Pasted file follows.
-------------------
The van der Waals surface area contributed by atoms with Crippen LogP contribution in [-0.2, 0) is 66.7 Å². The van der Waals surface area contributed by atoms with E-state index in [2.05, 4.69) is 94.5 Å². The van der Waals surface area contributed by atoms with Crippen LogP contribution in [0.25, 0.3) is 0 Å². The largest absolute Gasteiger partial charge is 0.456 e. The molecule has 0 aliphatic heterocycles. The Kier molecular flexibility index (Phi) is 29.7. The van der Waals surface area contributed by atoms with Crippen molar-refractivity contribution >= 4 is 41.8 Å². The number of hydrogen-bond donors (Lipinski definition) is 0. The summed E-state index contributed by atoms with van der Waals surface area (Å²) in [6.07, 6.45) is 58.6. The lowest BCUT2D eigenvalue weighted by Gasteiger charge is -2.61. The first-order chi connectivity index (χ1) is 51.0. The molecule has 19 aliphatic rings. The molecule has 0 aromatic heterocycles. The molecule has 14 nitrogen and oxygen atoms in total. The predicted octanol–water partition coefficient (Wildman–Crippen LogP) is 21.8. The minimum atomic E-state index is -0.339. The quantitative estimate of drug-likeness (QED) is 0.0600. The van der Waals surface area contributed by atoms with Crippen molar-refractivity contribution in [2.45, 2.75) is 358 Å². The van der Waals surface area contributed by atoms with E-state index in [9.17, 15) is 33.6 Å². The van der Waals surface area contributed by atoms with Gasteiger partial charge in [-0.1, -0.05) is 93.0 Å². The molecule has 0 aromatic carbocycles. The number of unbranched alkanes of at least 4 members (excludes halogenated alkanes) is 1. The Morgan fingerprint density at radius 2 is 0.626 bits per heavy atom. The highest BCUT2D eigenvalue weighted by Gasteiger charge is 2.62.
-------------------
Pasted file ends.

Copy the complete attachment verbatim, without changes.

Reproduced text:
The van der Waals surface area contributed by atoms with Crippen LogP contribution in [-0.2, 0) is 66.7 Å². The van der Waals surface area contributed by atoms with E-state index in [2.05, 4.69) is 94.5 Å². The van der Waals surface area contributed by atoms with Crippen LogP contribution in [0.25, 0.3) is 0 Å². The largest absolute Gasteiger partial charge is 0.456 e. The molecule has 0 aliphatic heterocycles. The Kier molecular flexibility index (Phi) is 29.7. The van der Waals surface area contributed by atoms with Crippen molar-refractivity contribution >= 4 is 41.8 Å². The number of hydrogen-bond donors (Lipinski definition) is 0. The summed E-state index contributed by atoms with van der Waals surface area (Å²) in [6.07, 6.45) is 58.6. The lowest BCUT2D eigenvalue weighted by Gasteiger charge is -2.61. The first-order chi connectivity index (χ1) is 51.0. The molecule has 19 aliphatic rings. The molecule has 0 aromatic heterocycles. The molecule has 14 nitrogen and oxygen atoms in total. The predicted octanol–water partition coefficient (Wildman–Crippen LogP) is 21.8. The minimum atomic E-state index is -0.339. The quantitative estimate of drug-likeness (QED) is 0.0600. The van der Waals surface area contributed by atoms with Crippen molar-refractivity contribution in [2.45, 2.75) is 358 Å². The van der Waals surface area contributed by atoms with E-state index in [9.17, 15) is 33.6 Å². The van der Waals surface area contributed by atoms with Gasteiger partial charge in [-0.1, -0.05) is 93.0 Å². The molecule has 0 aromatic carbocycles. The number of unbranched alkanes of at least 4 members (excludes halogenated alkanes) is 1. The Morgan fingerprint density at radius 2 is 0.626 bits per heavy atom. The highest BCUT2D eigenvalue weighted by Gasteiger charge is 2.62.